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Modeling the Stellar Kinematics of the Thick Disk and Halo of the Andromeda Galaxy

Presentation #343.06 in the session Potpourri of Galaxies — iPoster Session.

Published onJun 29, 2022
Modeling the Stellar Kinematics of the Thick Disk and Halo of the Andromeda Galaxy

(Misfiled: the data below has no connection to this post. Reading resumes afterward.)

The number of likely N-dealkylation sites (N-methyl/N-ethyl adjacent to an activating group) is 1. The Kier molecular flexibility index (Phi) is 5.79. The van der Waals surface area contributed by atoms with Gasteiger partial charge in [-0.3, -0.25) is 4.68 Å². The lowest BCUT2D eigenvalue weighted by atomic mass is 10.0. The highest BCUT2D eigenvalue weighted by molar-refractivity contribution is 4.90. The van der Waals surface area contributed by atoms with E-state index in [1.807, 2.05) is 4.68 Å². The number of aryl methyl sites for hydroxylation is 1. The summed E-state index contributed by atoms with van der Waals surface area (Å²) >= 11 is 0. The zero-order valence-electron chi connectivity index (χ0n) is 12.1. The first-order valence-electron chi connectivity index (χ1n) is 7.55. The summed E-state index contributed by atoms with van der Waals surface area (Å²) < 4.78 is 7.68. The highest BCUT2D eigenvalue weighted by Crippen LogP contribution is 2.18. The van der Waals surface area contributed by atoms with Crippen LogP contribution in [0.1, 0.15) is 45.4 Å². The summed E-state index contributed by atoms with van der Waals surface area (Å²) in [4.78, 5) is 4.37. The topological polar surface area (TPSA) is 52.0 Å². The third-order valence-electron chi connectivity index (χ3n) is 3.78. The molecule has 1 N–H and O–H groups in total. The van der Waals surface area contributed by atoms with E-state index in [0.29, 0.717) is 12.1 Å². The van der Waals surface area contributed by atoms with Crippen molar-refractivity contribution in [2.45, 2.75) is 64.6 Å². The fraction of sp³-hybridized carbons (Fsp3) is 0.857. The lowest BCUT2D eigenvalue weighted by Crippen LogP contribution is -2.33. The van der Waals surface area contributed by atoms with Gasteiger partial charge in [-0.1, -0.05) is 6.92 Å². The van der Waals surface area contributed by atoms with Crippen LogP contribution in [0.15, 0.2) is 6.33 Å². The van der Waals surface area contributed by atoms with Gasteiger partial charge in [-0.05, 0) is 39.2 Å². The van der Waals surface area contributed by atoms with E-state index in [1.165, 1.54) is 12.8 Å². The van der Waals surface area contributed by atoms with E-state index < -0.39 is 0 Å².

The SPLASH (Spectroscopic and Photometric Landscape of Andromeda’s Stellar Halo) survey has obtained an extensive set of spectra of the resolved stellar population in the disk of the Andromeda galaxy (M31) using the DEIMOS spectrograph on the Keck 10-m telescope. The spectroscopic targets were selected from the Panchromatic Hubble Andromeda Treasury (PHAT) survey of the northeast portion of M31’s disk. In order to better understand the structural subcomponents of M31, we have constructed a toy model of the galaxy’s red giant branch (RGB) star population. We used Python code to construct a model that consists of a thick disk and a halo component. The thick disk is modeled in a (R, phi, z) cylindrical coordinate system with exponential density laws as a function of R and z. The halo is modeled in an (R, theta, phi) spherical polar coordinate system with cored power-law density profile. The kinematics of the thick disk are modeled using the following free parameters: (1) frot, the fraction of the neutral hydrogen HI rotation speed vrot as a function of radius, to model the asymmetric drift of the RGB population; and (2) σR, σφ, and σz, the parameters of the velocity ellipsoid. We have found that projection effects from the thick disk have a negligible effect on the observed line-of-sight velocity dispersion. We also find that the halo is a minority component within the PHAT survey area and has a negligible effect on the observed RGB star kinematics. By forward-modeling these M31 observations, we are able to constrain the structural and kinematical/dynamical properties of M31’s thick disk of RGB stars. We expect that this toy model will be applicable to similar kinematical data of resolved stellar populations in other nearby galaxies – e.g., the Triangulum galaxy (M33). This research was funded in part by the NSF and NASA/STScI. JQ, PS, YA, KM, CV, and TG conducted their research under the auspices of the Science Internship Program (SIP) at UC Santa Cruz. We also wish to recognize and acknowledge the very significant cultural role and reverence that the summit of Mauna Kea has always had within the indigenous Hawaiian community. We are most fortunate to have the opportunity to work with observations from this mountain.


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